Not like Real Life at all...

cheers

horseback

"Here's your new Mustangs, boys. You can learn to fly'em on the way to the target. Cheers!" -LTCOL Don Blakeslee, 4th FG CO, February 27th, 1944

Huckebein_UK
06-15-2004, 12:42 PM
Also, 109s rarely carried '108s before P-51s were around. If they got through to the bombers and overcame all of the above ^, it was them and their MG 151 (the MG17/ 131s didn't do much at all against B-17s) against a box of Forts and their myriad .50s. Some of the bravest men I've ever heard of, Western Front LW bomber-interceptors...

--------------
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Willi_Wombat
06-15-2004, 12:43 PM
plus the sim, although great, isn't really that accurate, especially if you consistently shoot down 8 B-17's in one 109 with one load of ammo.

WW

owlwatcher
06-15-2004, 02:14 PM
The OMB is good for testing out stuff as to any thing else it is rather poor.

Get a mission setup 64+ bombers in a tight formation. 5000 and up in height.

Yes by itself or loose formation the B-17 is easy meat.
It is funny everyone says easy kill but if while intercepting you make any mistakes your plane will limp home.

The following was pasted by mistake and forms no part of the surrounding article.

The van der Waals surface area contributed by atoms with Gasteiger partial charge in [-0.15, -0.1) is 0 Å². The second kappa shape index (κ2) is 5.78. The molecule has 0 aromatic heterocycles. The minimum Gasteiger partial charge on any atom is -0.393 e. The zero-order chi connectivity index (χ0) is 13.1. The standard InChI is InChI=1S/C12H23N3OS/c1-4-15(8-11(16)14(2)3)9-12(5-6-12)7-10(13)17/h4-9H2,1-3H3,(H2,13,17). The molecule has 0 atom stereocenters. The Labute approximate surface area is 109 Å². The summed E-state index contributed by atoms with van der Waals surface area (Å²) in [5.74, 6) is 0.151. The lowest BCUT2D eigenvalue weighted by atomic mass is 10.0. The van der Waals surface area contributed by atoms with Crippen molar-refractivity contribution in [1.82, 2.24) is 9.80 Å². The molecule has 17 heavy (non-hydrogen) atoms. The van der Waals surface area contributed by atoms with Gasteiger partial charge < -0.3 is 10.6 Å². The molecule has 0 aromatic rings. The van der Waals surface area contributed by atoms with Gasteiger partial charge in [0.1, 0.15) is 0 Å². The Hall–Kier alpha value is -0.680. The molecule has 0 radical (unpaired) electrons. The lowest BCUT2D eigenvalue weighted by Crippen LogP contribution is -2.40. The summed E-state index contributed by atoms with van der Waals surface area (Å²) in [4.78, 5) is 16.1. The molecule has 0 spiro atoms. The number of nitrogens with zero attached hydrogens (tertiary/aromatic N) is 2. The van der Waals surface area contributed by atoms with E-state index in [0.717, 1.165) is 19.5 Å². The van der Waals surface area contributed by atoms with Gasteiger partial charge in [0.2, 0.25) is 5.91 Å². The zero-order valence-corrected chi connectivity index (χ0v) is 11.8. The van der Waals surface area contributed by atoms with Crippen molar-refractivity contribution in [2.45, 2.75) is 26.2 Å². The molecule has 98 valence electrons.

All kinds of data on the bombers attrition rates. Try finding data on the interceptors damage and loses. Good luck.
The Luftwaffe had some good days but there was always a price to pay. It took a good brave pilot to attack a B-17. The pilot shortage showed up quickly.

woofiedog
06-15-2004, 03:15 PM
Excellent replys horseback & Chuck_Older...
As we sit in our cozy homes with heat, comfort, food and safty...
Theirs was getting Frost Bite in a cockpit with a heater that can bearly heat up itself up, fautige from being in a cockpit for up 6 hours, guns that jam after firing a couple times, being sent back up 3 times in a day to attack the Bomber Streams, and more... just to do it all over in the following Days, Months, and Years.